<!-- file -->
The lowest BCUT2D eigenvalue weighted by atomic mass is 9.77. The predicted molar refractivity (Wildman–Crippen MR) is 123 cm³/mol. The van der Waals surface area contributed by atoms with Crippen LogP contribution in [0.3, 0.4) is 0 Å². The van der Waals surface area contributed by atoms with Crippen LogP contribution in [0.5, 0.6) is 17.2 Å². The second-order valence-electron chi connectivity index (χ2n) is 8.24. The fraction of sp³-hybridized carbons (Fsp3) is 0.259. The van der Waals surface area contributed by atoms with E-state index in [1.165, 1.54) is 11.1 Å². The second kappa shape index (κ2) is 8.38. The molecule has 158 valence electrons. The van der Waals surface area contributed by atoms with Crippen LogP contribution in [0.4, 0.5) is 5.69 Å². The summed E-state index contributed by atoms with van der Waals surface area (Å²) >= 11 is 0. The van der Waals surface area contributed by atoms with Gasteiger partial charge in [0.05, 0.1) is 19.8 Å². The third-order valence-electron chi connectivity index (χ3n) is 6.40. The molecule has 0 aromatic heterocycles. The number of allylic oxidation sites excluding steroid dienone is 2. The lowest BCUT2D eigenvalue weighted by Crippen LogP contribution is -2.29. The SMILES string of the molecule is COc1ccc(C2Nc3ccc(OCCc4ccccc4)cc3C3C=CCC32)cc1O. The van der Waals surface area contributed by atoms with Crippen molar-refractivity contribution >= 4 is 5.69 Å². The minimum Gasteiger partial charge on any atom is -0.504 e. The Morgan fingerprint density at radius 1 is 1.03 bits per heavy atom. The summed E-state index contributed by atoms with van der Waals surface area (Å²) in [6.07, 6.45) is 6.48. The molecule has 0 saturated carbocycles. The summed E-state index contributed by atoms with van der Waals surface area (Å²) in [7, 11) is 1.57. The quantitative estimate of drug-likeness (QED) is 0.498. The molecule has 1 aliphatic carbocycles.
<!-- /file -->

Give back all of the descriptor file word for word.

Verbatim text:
The lowest BCUT2D eigenvalue weighted by atomic mass is 9.77. The predicted molar refractivity (Wildman–Crippen MR) is 123 cm³/mol. The van der Waals surface area contributed by atoms with Crippen LogP contribution in [0.3, 0.4) is 0 Å². The van der Waals surface area contributed by atoms with Crippen LogP contribution in [0.5, 0.6) is 17.2 Å². The second-order valence-electron chi connectivity index (χ2n) is 8.24. The fraction of sp³-hybridized carbons (Fsp3) is 0.259. The van der Waals surface area contributed by atoms with E-state index in [1.165, 1.54) is 11.1 Å². The second kappa shape index (κ2) is 8.38. The molecule has 158 valence electrons. The van der Waals surface area contributed by atoms with Crippen LogP contribution in [0.4, 0.5) is 5.69 Å². The summed E-state index contributed by atoms with van der Waals surface area (Å²) >= 11 is 0. The van der Waals surface area contributed by atoms with Gasteiger partial charge in [0.05, 0.1) is 19.8 Å². The third-order valence-electron chi connectivity index (χ3n) is 6.40. The molecule has 0 aromatic heterocycles. The number of allylic oxidation sites excluding steroid dienone is 2. The lowest BCUT2D eigenvalue weighted by Crippen LogP contribution is -2.29. The SMILES string of the molecule is COc1ccc(C2Nc3ccc(OCCc4ccccc4)cc3C3C=CCC32)cc1O. The van der Waals surface area contributed by atoms with Crippen molar-refractivity contribution >= 4 is 5.69 Å². The minimum Gasteiger partial charge on any atom is -0.504 e. The Morgan fingerprint density at radius 1 is 1.03 bits per heavy atom. The summed E-state index contributed by atoms with van der Waals surface area (Å²) in [6.07, 6.45) is 6.48. The molecule has 0 saturated carbocycles. The summed E-state index contributed by atoms with van der Waals surface area (Å²) in [7, 11) is 1.57. The quantitative estimate of drug-likeness (QED) is 0.498. The molecule has 1 aliphatic carbocycles.